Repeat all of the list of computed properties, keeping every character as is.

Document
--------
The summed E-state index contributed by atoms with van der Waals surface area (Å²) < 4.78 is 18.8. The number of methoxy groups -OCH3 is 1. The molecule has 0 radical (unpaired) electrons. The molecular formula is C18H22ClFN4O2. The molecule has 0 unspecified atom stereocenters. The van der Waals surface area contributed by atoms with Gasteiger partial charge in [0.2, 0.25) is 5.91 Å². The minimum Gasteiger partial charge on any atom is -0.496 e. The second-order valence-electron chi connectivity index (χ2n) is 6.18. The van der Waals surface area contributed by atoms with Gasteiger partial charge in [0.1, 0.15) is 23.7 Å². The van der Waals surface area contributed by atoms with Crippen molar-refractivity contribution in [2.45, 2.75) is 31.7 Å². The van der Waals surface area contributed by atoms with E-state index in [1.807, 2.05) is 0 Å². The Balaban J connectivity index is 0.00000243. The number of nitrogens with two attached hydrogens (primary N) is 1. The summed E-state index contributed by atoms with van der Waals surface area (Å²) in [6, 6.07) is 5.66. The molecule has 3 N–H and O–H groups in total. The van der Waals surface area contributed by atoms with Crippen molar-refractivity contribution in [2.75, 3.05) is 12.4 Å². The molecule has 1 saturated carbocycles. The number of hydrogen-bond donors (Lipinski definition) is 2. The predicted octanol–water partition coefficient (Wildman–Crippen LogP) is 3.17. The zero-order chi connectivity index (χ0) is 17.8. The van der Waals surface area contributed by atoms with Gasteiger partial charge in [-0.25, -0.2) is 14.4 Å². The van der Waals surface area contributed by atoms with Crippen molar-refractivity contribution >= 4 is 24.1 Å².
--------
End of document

The summed E-state index contributed by atoms with van der Waals surface area (Å²) < 4.78 is 18.8. The number of methoxy groups -OCH3 is 1. The molecule has 0 radical (unpaired) electrons. The molecular formula is C18H22ClFN4O2. The molecule has 0 unspecified atom stereocenters. The van der Waals surface area contributed by atoms with Gasteiger partial charge in [0.2, 0.25) is 5.91 Å². The minimum Gasteiger partial charge on any atom is -0.496 e. The second-order valence-electron chi connectivity index (χ2n) is 6.18. The van der Waals surface area contributed by atoms with Gasteiger partial charge in [0.1, 0.15) is 23.7 Å². The van der Waals surface area contributed by atoms with Crippen molar-refractivity contribution in [2.45, 2.75) is 31.7 Å². The van der Waals surface area contributed by atoms with E-state index in [1.807, 2.05) is 0 Å². The Balaban J connectivity index is 0.00000243. The number of nitrogens with two attached hydrogens (primary N) is 1. The summed E-state index contributed by atoms with van der Waals surface area (Å²) in [6, 6.07) is 5.66. The molecule has 3 N–H and O–H groups in total. The van der Waals surface area contributed by atoms with Crippen molar-refractivity contribution in [2.75, 3.05) is 12.4 Å². The molecule has 1 saturated carbocycles. The number of hydrogen-bond donors (Lipinski definition) is 2. The predicted octanol–water partition coefficient (Wildman–Crippen LogP) is 3.17. The zero-order chi connectivity index (χ0) is 17.8. The van der Waals surface area contributed by atoms with Gasteiger partial charge in [-0.25, -0.2) is 14.4 Å². The van der Waals surface area contributed by atoms with Crippen molar-refractivity contribution >= 4 is 24.1 Å².